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Topic Title: The Future is a Wind Driven One
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Created On: 19 June 2013 12:30 AM
Status: Read Only
Related E&T article: Sailing hybrids - The shape of ships to come?
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 19 June 2013 12:30 AM
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Great to see the B9 shipping project moving ahead strongly, with other vessels and designs such as the Ecoliner coming through too. We need working examples of these, and other ships, proving that the economics are there - routing, ownership structures, cargo selection and financing are going to be critical issues alongside the technical challenges.

Our Greenheart project, is building much smaller vessels, in the 75-100 DWT range, where the fuel costs per ton/mile are high. Low volume routes with long distances between ports, limited infrastructure and high fuel prices has led us to develop a South Pacific pilot, we plan for that to expand and incorporate B9 ships and others in a low carbon, sustainable shipping future for the region. Link Removed

Bravo B9, Fair Transport & the Tres Hombres
 20 June 2013 08:04 AM
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this is a good idea...
use of solar panel in this design may make it more powerful during low wind..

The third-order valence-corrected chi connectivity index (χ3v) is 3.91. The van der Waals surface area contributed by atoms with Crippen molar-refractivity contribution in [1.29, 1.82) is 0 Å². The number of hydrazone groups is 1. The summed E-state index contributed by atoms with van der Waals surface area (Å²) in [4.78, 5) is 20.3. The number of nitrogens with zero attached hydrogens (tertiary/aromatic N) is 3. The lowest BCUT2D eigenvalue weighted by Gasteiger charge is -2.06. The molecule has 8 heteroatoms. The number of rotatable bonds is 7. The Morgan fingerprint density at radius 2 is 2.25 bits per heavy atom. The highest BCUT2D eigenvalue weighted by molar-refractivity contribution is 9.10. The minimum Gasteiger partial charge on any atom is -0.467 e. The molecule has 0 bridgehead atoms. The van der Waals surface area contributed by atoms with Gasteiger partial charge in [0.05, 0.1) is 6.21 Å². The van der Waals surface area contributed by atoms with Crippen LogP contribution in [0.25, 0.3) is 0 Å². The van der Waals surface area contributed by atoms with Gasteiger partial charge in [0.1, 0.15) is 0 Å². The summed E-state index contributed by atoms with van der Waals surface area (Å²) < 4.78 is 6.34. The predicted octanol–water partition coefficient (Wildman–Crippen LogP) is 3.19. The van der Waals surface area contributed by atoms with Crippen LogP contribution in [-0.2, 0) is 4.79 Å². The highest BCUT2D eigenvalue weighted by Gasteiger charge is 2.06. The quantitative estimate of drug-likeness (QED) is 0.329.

26 June 2013 11:48 AM
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One particular area of interest for B9 is moving biomass. Wood pellets are being imported at the rate of several hundred thousand tonnes a year to support the development of renewable energy in the UK. These are currently arriving on traditional fossil-fuelled ships, which, as Gilpin explains, is a real paradox. "The logic of using renewable energy to move renewable energy makes the entire supply chain more resilient,"

This is madness squared. Lunacy raised to the power of 10: Using a medieval method of transport to supply a medieval form of power generation. Instead of felling and shipping forests half way round the world, Drax could instead be powered as it was intended to be: by using the highly concentrated biomass located right on its doorstep. It's called COAL.
 31 March 2014 12:13 PM
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A good article on the return to wind powered shipping..
 02 April 2014 01:07 AM
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The cheapest way to run a ship is by wind power; the great sailing ships lost out to the internal combustion engine and, of course,to its mighty brother the steam engine. The deciding factor was average speed; the Clippers lasted as long as they did because they could hop along the coast and lay-off at anchor while loading local cargoes. The running costs of the Clippers was lower than the new-fangled mechanical marvels by a factor around 20/1.

Today we have mongrel cars which are running on a mix of I/c engine and battery-stored electricity; the PV cell has advanced to be economical; an aeroplane has been flown around the world using only solar power and similar prowess has been demonstrated (with ugliness) in cars. Is it not time that some thought was given to making the real freight carriers to run on a mixture of sail and PV power? with (if you will) a backup I/c engine.

Of course there would be a great improvement if we were to stop transporting largely unnecessary goods across the world.
Ken Green

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